I feel badly because, all in all, I have to conclude the Revolutionary War marker is on the wrong grave, or at least on the grave of the Joseph who served far less. It should be on the Peck Cemetery Joseph Razee grave, pictured below (note: there is a far better picture of it on FindAGrave in which the medallion is still present). I checked out the NSSAR Patriot & Grave Record. Both Joseph Razees are entered as having marked graves, and apparently no membership applications have been submitted by their descendants.
Looking at books and journals
Later, I tracked down some Smiths (from the cemeteries) in some usual Smith sources (see list, below). While not, in the end, leading me specifically to an answer, I am beginning to know much more about the many connections between the Arnolds and the Smiths, and to distinguish the various branches of the Smiths and Arnolds. Benson’s The Arnold Family (see below), Richardson’s History of Woonsocket (see below) and the John Smith articles by Farnham (see below) are making a lot more sense to me as I recognize many of the individuals named.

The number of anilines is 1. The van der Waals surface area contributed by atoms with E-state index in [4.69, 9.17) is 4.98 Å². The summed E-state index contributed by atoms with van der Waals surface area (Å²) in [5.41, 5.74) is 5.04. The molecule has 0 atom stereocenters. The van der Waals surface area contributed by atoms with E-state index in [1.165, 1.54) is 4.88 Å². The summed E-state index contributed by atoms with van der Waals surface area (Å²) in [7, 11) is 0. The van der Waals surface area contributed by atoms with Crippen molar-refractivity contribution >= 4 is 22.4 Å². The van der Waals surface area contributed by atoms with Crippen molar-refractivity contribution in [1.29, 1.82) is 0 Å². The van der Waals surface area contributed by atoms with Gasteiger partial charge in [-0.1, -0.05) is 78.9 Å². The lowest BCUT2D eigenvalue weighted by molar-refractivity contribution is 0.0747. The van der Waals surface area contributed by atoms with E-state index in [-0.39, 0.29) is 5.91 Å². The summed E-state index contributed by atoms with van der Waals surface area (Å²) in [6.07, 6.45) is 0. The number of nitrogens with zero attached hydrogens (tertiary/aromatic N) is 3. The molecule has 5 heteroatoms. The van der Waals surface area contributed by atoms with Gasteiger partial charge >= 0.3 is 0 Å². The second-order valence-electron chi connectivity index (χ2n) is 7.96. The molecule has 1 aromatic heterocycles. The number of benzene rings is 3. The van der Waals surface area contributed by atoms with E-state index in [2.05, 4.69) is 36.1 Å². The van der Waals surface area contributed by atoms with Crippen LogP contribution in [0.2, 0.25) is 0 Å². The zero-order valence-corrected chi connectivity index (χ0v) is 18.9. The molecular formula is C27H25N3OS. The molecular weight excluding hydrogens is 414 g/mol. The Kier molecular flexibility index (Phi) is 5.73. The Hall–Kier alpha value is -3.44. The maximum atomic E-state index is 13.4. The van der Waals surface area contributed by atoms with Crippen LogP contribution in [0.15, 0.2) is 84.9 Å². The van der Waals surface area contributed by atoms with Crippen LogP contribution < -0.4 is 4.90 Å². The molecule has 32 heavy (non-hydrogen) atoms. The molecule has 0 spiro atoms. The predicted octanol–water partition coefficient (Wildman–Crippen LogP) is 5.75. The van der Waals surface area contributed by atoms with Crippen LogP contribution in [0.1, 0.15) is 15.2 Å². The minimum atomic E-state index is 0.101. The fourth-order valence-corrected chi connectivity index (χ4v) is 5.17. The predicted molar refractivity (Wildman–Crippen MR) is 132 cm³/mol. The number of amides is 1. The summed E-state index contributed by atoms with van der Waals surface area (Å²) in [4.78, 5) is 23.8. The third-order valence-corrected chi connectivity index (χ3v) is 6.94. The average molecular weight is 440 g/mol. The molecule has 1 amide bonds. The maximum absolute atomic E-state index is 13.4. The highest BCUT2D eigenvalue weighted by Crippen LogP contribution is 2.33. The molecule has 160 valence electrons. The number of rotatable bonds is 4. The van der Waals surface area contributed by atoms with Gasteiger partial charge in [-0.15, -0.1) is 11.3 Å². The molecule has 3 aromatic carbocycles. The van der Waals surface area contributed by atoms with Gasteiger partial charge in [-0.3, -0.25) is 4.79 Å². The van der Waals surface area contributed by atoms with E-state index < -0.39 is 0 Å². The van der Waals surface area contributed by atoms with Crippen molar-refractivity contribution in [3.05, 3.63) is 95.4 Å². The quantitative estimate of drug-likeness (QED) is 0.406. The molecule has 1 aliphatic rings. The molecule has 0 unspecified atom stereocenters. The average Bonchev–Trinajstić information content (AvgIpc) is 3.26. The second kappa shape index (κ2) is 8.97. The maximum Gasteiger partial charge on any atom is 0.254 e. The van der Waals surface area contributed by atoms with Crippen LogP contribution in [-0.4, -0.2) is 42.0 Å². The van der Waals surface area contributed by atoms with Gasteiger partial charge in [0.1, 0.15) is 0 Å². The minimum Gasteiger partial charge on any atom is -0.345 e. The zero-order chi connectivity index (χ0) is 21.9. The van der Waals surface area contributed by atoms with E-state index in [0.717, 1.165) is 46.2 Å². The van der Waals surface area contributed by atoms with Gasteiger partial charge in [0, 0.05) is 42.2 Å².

Looking at maps and locations
When I encountered, for probably the fourth time, the 1748 list of Smithfield Highway Districts (Richardson’s History of Woonsocket, page 64-68), I realized that the physical descriptions of each area are now very recognizable to me. Previously, I was mostly trying to examine names. I would estimate that Rachel was about 14 years old in 1748, and her father could easily have still been alive, or if not, her mother or brother could have owned property. So I am planning a more detailed analysis of that list, and, as luck would have it, I have also stumbled upon an 1806 geographically-sorted Smithfield list that I will place on the blog at a later date.